Louis Aguilar / The Detroit News
Plans by General Motors Corp. and Chrysler Group LLC to shutter Michigan auto plants will dump 25 million square feet of industrial land onto a struggling commercial real estate market and have sparked a race against time in communities unsure what to do with vast, vacant sites.
In addition to the loss of an estimated 10,000 factory jobs in the next two years, the host communities will lose millions in property taxes they can sorely afford to forfeit: GM already has taken steps to slash as much as 80 percent of its tax liability in some municipalities.
"If you look at the history of closed plants, it's not encouraging" said Kim Hill, director of the Automotive Communities Program at the Center for Automotive Research in Ann Arbor. "They are unique facilities. I can't give you percentages of closed plants that get reopened, but in the past, it's been small."
The combined square footage of the nine plants on the pending GM and Chrysler closure lists is larger than a dozen Great Lakes Crossing shopping malls. It's double the size of the Cedar Point amusement park, or half the footprint of Grosse Pointe Shores.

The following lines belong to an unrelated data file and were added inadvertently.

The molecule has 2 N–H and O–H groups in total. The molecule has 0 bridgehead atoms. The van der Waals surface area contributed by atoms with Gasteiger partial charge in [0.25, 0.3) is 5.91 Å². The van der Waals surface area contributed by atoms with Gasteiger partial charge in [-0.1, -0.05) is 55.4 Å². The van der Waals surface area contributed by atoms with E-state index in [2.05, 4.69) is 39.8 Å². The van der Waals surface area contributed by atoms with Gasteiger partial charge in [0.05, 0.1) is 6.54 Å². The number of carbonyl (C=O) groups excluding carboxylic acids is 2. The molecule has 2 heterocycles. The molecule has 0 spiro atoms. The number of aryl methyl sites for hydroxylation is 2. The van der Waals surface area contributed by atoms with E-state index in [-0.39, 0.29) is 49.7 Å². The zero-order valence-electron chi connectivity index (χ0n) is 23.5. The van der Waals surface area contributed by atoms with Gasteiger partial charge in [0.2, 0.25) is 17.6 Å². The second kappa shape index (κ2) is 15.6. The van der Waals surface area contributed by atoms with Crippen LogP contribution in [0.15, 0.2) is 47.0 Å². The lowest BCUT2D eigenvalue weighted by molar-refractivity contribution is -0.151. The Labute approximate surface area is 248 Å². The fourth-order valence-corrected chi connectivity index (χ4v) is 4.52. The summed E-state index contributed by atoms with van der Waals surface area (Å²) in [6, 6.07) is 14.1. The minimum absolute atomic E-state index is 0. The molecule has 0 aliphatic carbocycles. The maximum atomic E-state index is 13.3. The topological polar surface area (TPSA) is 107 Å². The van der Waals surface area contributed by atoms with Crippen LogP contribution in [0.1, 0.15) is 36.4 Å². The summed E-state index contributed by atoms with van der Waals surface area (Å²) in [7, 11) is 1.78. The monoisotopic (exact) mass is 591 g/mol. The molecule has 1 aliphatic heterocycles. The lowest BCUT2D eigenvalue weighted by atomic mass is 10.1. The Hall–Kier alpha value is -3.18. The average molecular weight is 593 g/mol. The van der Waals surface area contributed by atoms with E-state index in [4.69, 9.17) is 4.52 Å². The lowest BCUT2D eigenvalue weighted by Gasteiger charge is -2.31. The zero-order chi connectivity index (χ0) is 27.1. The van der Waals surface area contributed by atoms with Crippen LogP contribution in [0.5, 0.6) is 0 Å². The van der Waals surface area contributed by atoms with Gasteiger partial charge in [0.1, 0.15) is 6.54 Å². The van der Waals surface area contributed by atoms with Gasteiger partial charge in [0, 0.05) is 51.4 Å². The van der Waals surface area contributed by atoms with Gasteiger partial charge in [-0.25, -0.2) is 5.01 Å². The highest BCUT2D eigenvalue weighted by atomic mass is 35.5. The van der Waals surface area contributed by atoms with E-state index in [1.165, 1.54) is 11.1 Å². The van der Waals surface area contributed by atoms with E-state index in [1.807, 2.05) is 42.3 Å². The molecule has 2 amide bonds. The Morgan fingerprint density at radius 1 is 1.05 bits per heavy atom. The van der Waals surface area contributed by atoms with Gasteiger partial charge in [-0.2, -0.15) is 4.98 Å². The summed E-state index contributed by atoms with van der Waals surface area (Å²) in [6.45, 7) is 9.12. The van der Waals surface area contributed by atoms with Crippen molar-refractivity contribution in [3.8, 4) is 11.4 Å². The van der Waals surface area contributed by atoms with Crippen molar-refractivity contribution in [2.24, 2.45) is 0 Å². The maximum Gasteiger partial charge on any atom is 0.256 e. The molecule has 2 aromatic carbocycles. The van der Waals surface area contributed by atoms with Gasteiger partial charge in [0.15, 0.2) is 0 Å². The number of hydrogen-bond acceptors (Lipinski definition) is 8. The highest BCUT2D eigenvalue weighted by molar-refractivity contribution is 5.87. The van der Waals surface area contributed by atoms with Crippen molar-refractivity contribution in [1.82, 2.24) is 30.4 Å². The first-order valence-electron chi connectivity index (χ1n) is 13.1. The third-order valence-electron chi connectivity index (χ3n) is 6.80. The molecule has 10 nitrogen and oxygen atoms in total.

While smaller plants have been reborn as other businesses, most of the nine GM and Chrysler will mothball are far bigger and more difficult to market. GM's Willow Run transmission plant, for example, is a mile long.
The targeted auto plants, including Chrysler's Conner Avenue plant in Detroit and GM's Wyoming Metal Stamping in western Michigan, are in dense urban surroundings, and cities want them razed in order to market vacant land. But demolition and environmental cleanup are enormously expensive.
"There's really been two options in the past: Convince an automaker to utilize it, or tear it down," Hill said. More here.